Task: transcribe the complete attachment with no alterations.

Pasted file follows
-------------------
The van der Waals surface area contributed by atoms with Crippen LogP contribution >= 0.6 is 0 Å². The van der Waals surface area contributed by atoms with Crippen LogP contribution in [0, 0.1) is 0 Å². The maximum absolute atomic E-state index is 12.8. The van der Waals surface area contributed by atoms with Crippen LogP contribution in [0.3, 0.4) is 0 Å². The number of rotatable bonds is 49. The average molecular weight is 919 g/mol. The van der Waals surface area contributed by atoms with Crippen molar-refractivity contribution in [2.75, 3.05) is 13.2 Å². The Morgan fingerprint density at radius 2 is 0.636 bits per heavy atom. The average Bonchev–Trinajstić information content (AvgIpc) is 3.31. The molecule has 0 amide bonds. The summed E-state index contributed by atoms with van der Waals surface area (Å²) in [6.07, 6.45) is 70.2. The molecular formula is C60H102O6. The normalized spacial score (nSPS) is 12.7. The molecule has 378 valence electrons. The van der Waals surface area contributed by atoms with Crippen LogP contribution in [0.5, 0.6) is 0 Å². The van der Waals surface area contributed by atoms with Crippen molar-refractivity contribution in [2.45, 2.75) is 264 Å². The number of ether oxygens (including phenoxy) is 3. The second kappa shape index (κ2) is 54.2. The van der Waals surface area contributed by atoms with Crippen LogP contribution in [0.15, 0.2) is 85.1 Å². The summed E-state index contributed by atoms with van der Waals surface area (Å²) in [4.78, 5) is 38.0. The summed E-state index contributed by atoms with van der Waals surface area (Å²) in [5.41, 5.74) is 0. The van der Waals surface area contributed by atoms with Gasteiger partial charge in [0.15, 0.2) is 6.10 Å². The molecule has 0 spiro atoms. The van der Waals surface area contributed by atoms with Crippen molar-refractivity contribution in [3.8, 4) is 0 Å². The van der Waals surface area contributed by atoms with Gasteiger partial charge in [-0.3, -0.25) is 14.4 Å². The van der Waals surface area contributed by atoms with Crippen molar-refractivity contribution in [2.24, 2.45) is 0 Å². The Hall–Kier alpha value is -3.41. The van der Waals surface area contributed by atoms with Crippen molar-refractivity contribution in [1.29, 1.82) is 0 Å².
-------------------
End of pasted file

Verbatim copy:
The van der Waals surface area contributed by atoms with Crippen LogP contribution >= 0.6 is 0 Å². The van der Waals surface area contributed by atoms with Crippen LogP contribution in [0, 0.1) is 0 Å². The maximum absolute atomic E-state index is 12.8. The van der Waals surface area contributed by atoms with Crippen LogP contribution in [0.3, 0.4) is 0 Å². The number of rotatable bonds is 49. The average molecular weight is 919 g/mol. The van der Waals surface area contributed by atoms with Crippen molar-refractivity contribution in [2.75, 3.05) is 13.2 Å². The Morgan fingerprint density at radius 2 is 0.636 bits per heavy atom. The average Bonchev–Trinajstić information content (AvgIpc) is 3.31. The molecule has 0 amide bonds. The summed E-state index contributed by atoms with van der Waals surface area (Å²) in [6.07, 6.45) is 70.2. The molecular formula is C60H102O6. The normalized spacial score (nSPS) is 12.7. The molecule has 378 valence electrons. The van der Waals surface area contributed by atoms with Crippen LogP contribution in [0.5, 0.6) is 0 Å². The van der Waals surface area contributed by atoms with Crippen molar-refractivity contribution in [2.45, 2.75) is 264 Å². The number of ether oxygens (including phenoxy) is 3. The second kappa shape index (κ2) is 54.2. The van der Waals surface area contributed by atoms with Crippen LogP contribution in [0.15, 0.2) is 85.1 Å². The summed E-state index contributed by atoms with van der Waals surface area (Å²) in [4.78, 5) is 38.0. The summed E-state index contributed by atoms with van der Waals surface area (Å²) in [5.41, 5.74) is 0. The van der Waals surface area contributed by atoms with Gasteiger partial charge in [0.15, 0.2) is 6.10 Å². The molecule has 0 spiro atoms. The van der Waals surface area contributed by atoms with Crippen molar-refractivity contribution in [3.8, 4) is 0 Å². The van der Waals surface area contributed by atoms with Gasteiger partial charge in [-0.3, -0.25) is 14.4 Å². The van der Waals surface area contributed by atoms with Crippen molar-refractivity contribution in [2.24, 2.45) is 0 Å². The Hall–Kier alpha value is -3.41. The van der Waals surface area contributed by atoms with Crippen molar-refractivity contribution in [1.29, 1.82) is 0 Å².